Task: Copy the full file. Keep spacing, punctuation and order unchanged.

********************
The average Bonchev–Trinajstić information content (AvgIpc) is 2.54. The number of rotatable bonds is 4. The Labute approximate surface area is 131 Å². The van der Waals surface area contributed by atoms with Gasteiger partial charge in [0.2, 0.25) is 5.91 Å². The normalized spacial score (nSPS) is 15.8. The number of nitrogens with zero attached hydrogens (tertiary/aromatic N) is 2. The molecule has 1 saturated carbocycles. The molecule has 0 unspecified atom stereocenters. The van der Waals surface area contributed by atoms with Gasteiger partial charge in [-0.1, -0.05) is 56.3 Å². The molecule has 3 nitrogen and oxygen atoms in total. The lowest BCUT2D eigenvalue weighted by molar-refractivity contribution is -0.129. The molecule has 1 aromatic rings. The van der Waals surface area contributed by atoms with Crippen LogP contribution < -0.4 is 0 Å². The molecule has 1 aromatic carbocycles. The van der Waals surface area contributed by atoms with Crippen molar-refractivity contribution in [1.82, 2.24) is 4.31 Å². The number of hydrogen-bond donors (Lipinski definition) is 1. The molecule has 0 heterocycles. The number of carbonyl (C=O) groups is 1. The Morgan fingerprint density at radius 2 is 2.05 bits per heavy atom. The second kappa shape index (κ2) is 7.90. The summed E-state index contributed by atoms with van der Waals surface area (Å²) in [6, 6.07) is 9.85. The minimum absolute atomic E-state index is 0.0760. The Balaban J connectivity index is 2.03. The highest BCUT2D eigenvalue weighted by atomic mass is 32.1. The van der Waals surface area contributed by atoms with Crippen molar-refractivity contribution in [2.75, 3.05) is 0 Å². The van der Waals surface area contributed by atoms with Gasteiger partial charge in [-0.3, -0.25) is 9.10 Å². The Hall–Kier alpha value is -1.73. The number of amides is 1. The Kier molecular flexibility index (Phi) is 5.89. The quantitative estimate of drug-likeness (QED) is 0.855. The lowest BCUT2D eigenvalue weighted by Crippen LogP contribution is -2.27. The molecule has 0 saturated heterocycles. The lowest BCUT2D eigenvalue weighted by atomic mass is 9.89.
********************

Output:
The average Bonchev–Trinajstić information content (AvgIpc) is 2.54. The number of rotatable bonds is 4. The Labute approximate surface area is 131 Å². The van der Waals surface area contributed by atoms with Gasteiger partial charge in [0.2, 0.25) is 5.91 Å². The normalized spacial score (nSPS) is 15.8. The number of nitrogens with zero attached hydrogens (tertiary/aromatic N) is 2. The molecule has 1 saturated carbocycles. The molecule has 0 unspecified atom stereocenters. The van der Waals surface area contributed by atoms with Gasteiger partial charge in [-0.1, -0.05) is 56.3 Å². The molecule has 3 nitrogen and oxygen atoms in total. The lowest BCUT2D eigenvalue weighted by molar-refractivity contribution is -0.129. The molecule has 1 aromatic rings. The van der Waals surface area contributed by atoms with Crippen LogP contribution < -0.4 is 0 Å². The molecule has 1 aromatic carbocycles. The van der Waals surface area contributed by atoms with Crippen molar-refractivity contribution in [1.82, 2.24) is 4.31 Å². The number of hydrogen-bond donors (Lipinski definition) is 1. The molecule has 0 heterocycles. The number of carbonyl (C=O) groups is 1. The Morgan fingerprint density at radius 2 is 2.05 bits per heavy atom. The second kappa shape index (κ2) is 7.90. The summed E-state index contributed by atoms with van der Waals surface area (Å²) in [6, 6.07) is 9.85. The minimum absolute atomic E-state index is 0.0760. The Balaban J connectivity index is 2.03. The highest BCUT2D eigenvalue weighted by atomic mass is 32.1. The van der Waals surface area contributed by atoms with Crippen molar-refractivity contribution in [2.75, 3.05) is 0 Å². The van der Waals surface area contributed by atoms with Gasteiger partial charge in [-0.3, -0.25) is 9.10 Å². The Hall–Kier alpha value is -1.73. The number of amides is 1. The Kier molecular flexibility index (Phi) is 5.89. The quantitative estimate of drug-likeness (QED) is 0.855. The lowest BCUT2D eigenvalue weighted by Crippen LogP contribution is -2.27. The molecule has 0 saturated heterocycles. The lowest BCUT2D eigenvalue weighted by atomic mass is 9.89.